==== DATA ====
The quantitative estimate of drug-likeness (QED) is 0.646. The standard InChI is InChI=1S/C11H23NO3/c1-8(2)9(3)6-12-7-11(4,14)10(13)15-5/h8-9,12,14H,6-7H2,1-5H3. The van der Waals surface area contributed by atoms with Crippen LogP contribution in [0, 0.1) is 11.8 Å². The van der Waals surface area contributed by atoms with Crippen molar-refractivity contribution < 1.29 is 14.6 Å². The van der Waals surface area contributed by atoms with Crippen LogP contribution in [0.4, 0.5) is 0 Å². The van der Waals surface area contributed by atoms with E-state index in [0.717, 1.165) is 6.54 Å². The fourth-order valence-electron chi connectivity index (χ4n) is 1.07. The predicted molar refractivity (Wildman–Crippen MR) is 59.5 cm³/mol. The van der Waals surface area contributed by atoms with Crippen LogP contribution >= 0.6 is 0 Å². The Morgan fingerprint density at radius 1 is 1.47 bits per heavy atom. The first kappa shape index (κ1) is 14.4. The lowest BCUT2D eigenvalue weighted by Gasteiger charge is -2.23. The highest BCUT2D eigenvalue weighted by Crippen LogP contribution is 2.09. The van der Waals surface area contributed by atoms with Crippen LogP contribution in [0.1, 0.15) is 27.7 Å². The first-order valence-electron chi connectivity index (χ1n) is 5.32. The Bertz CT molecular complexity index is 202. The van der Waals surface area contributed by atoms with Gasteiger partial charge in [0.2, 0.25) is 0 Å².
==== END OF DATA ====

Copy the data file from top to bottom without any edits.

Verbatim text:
The quantitative estimate of drug-likeness (QED) is 0.646. The standard InChI is InChI=1S/C11H23NO3/c1-8(2)9(3)6-12-7-11(4,14)10(13)15-5/h8-9,12,14H,6-7H2,1-5H3. The van der Waals surface area contributed by atoms with Crippen LogP contribution in [0, 0.1) is 11.8 Å². The van der Waals surface area contributed by atoms with Crippen molar-refractivity contribution < 1.29 is 14.6 Å². The van der Waals surface area contributed by atoms with Crippen LogP contribution in [0.4, 0.5) is 0 Å². The van der Waals surface area contributed by atoms with E-state index in [0.717, 1.165) is 6.54 Å². The fourth-order valence-electron chi connectivity index (χ4n) is 1.07. The predicted molar refractivity (Wildman–Crippen MR) is 59.5 cm³/mol. The van der Waals surface area contributed by atoms with Crippen LogP contribution >= 0.6 is 0 Å². The Morgan fingerprint density at radius 1 is 1.47 bits per heavy atom. The first kappa shape index (κ1) is 14.4. The lowest BCUT2D eigenvalue weighted by Gasteiger charge is -2.23. The highest BCUT2D eigenvalue weighted by Crippen LogP contribution is 2.09. The van der Waals surface area contributed by atoms with Crippen LogP contribution in [0.1, 0.15) is 27.7 Å². The first-order valence-electron chi connectivity index (χ1n) is 5.32. The Bertz CT molecular complexity index is 202. The van der Waals surface area contributed by atoms with Gasteiger partial charge in [0.2, 0.25) is 0 Å².